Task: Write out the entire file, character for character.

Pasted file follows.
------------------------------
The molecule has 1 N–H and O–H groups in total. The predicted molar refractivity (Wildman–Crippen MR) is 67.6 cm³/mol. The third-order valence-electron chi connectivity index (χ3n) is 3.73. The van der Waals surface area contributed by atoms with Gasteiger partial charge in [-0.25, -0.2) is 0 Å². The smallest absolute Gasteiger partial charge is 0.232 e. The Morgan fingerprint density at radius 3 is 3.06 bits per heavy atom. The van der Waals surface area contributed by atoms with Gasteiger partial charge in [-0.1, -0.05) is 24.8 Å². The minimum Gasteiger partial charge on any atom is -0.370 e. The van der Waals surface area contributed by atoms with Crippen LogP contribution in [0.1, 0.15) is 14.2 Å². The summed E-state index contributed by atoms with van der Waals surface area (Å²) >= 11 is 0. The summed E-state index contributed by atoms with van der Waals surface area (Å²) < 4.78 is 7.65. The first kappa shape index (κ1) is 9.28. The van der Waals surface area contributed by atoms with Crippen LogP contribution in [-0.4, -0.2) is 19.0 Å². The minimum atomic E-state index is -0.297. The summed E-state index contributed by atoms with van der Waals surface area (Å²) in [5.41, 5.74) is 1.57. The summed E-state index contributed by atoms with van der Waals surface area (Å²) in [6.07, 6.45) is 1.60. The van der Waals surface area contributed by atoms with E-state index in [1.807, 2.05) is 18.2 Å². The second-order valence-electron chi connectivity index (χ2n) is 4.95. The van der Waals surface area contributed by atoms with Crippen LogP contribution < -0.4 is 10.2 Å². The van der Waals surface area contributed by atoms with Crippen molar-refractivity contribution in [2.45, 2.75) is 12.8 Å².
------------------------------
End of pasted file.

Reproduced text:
The molecule has 1 N–H and O–H groups in total. The predicted molar refractivity (Wildman–Crippen MR) is 67.6 cm³/mol. The third-order valence-electron chi connectivity index (χ3n) is 3.73. The van der Waals surface area contributed by atoms with Gasteiger partial charge in [-0.25, -0.2) is 0 Å². The smallest absolute Gasteiger partial charge is 0.232 e. The Morgan fingerprint density at radius 3 is 3.06 bits per heavy atom. The van der Waals surface area contributed by atoms with Gasteiger partial charge in [-0.1, -0.05) is 24.8 Å². The minimum Gasteiger partial charge on any atom is -0.370 e. The van der Waals surface area contributed by atoms with Crippen LogP contribution in [0.1, 0.15) is 14.2 Å². The summed E-state index contributed by atoms with van der Waals surface area (Å²) >= 11 is 0. The summed E-state index contributed by atoms with van der Waals surface area (Å²) < 4.78 is 7.65. The first kappa shape index (κ1) is 9.28. The van der Waals surface area contributed by atoms with Crippen LogP contribution in [-0.4, -0.2) is 19.0 Å². The minimum atomic E-state index is -0.297. The summed E-state index contributed by atoms with van der Waals surface area (Å²) in [5.41, 5.74) is 1.57. The summed E-state index contributed by atoms with van der Waals surface area (Å²) in [6.07, 6.45) is 1.60. The van der Waals surface area contributed by atoms with E-state index in [1.807, 2.05) is 18.2 Å². The second-order valence-electron chi connectivity index (χ2n) is 4.95. The van der Waals surface area contributed by atoms with Crippen LogP contribution < -0.4 is 10.2 Å². The van der Waals surface area contributed by atoms with Crippen molar-refractivity contribution in [2.45, 2.75) is 12.8 Å².